By Jeff & Stephanie Sylva
Red Bank is often referred to as The Gateway to the Jersey Shore. But when most shore towns lose the summer crowds and excitement, retreating into their sleepy winter modes, Red Bank keeps its buzz. The town’s spirit and charm beckon visitors throughout the year.
Don’t let the tranquil Navesink River setting fool you. Red Bank is a bustling town with a lively arts & culture scene, plenty of great shopping, and a wealth of upscale restaurants and casual eateries. A three-time winner of the People’s Choice Awards for Best Downtown Arts District by Discover Jersey Arts, Red Bank offers visitors a variety of galleries, antique shops, and two award-winning performing arts theaters.
SEE & DO
Two River Theater, celebrating its 25th Anniversary this season, develops and produces excellent American theater created by today’s most adventurous artists. The Count Basie Center for the Arts is a world-class venue for arts education, culture, and the performing arts. Some famed artists, including locals such as Bruce Springsteen and Count Basie himself, have graced the stage of Basie Center. (Did you know Count Basie was born in Red Bank?)
Galleries abound in Red Bank, both traditional and contemporary. Check out Beacon Fine Arts Gallery, Chetkin Gallery, Art Alliance of Monmouth County, and Detour Gallery. Antique hunters will find plenty of chances to browse at Red Bank Antique Center, Stillwell House Fine Art & Antiques, and Riverbank Antiques and Interiors. The walkable central downtown district has a wide variety of shopping venues with a mixture of national brands and local mom and pop shops. A favorite shop for comic book fans is Jay and Silent Bob’s Secret Stash, which serves as a shooting location for AMC’s Comic Book Men.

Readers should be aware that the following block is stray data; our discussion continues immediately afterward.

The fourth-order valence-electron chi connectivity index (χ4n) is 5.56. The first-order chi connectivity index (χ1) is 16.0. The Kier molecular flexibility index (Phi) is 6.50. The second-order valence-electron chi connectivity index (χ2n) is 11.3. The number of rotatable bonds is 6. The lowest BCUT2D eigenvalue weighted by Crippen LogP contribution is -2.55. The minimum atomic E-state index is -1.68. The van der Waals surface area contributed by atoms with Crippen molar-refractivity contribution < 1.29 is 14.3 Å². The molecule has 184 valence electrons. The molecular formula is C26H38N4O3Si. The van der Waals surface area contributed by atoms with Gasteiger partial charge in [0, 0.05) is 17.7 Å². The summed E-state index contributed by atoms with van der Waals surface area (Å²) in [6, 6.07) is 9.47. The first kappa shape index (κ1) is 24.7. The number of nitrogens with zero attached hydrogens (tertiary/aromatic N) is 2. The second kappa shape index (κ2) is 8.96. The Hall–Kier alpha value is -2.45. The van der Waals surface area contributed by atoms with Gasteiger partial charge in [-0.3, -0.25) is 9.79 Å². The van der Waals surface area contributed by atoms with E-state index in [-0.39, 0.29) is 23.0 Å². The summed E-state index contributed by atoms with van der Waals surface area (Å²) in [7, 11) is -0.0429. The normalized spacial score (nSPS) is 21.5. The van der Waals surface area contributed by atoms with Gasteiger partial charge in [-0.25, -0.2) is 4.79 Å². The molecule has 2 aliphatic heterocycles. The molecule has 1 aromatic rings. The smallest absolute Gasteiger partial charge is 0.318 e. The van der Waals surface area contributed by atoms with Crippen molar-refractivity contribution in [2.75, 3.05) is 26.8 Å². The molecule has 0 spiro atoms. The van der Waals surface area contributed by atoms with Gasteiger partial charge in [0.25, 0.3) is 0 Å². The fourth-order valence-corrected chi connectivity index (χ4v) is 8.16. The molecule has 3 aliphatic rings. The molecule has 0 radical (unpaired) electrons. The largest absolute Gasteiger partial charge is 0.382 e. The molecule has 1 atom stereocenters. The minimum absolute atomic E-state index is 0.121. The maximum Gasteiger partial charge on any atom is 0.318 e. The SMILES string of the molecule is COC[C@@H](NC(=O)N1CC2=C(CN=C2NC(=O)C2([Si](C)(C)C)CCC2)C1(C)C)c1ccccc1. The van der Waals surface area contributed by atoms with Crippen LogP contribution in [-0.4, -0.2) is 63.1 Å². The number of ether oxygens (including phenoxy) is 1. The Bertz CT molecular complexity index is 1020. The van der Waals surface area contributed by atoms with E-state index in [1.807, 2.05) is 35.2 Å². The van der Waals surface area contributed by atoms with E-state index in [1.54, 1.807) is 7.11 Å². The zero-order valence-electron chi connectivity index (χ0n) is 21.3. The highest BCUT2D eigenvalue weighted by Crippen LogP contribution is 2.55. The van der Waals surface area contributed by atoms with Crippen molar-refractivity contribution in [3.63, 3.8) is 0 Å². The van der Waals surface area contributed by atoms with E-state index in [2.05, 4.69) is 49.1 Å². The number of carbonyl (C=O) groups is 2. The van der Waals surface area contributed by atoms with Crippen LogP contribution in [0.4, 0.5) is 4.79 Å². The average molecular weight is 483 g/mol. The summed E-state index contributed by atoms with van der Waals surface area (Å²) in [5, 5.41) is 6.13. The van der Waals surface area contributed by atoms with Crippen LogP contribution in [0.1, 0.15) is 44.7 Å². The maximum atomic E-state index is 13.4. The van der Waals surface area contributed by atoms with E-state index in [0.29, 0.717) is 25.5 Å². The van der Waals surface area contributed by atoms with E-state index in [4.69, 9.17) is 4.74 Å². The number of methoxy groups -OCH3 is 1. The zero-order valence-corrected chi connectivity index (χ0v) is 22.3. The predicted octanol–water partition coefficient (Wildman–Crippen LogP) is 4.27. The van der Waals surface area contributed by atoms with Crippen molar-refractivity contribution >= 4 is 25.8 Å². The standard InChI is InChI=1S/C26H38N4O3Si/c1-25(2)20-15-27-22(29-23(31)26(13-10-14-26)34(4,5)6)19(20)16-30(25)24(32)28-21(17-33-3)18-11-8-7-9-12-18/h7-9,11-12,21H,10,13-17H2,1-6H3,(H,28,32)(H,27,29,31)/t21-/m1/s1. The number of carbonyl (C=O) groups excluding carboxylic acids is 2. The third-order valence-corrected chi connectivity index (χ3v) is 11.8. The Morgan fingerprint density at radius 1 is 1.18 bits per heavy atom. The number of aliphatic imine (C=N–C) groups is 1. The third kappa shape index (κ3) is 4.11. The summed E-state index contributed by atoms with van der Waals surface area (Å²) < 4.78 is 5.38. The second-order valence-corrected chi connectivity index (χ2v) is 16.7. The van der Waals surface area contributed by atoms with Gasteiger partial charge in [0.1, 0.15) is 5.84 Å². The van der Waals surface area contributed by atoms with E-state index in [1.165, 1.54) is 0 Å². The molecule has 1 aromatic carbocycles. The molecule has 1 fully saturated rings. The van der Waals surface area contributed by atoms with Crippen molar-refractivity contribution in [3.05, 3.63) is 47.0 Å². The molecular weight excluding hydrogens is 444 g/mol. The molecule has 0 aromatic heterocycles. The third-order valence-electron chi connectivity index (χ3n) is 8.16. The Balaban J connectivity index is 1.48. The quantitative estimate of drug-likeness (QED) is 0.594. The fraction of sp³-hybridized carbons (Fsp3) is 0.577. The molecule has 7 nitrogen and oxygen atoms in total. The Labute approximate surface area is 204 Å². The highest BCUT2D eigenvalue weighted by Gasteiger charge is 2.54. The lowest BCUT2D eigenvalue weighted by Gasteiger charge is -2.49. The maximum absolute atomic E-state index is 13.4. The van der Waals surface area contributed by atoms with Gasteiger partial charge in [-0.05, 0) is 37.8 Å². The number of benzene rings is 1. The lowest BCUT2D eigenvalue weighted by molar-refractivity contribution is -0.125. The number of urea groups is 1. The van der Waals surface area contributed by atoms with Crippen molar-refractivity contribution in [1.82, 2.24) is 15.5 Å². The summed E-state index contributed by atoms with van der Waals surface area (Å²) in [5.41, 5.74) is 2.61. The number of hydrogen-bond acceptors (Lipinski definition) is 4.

Red Bank has a variety of special events throughout the year, such as its Food & Wine Walk, Guinness Oyster Festival, and International Beer Wine & Food Fest. The summer months are especially busy with Jazz in the Park, Movies in the Park, Street Life, and Red Bank Rocks events.
One is charming and historical; the other is hip and contemporary—both offer outstanding panoramic views of the Navesink River. Whichever hotel you choose for your visit to the popular town of Red Bank, NJ—the Molly Pitcher Inn or its sister property, The Oyster Point Hotel—you’re sure to enjoy your stay in comfort and style. Both properties are located near the abundance of cultural, shopping, and dining options that led to Smithsonian Magazine’s recognition of Red Bank as one of the top three of the publication’s Best Small Towns in America.
Molly Pitcher Inn Designed in the Federalist style, this gem was built in 1928 by a group of Red Bank residents to resemble Philadelphia’s Independence Hall. Starting with the luxurious white marble lobby, the hotel, together with its classic Navesink Dining Room and 106 first-class guest rooms appointed with a touch of Old World grandeur, exudes a feel of history and elegance. The Inn affords guests a well-equipped fitness center, a first-class marina with overnight slips or Dock & Dine facilities, complimentary parking, and complimentary coffee and muffins each morning.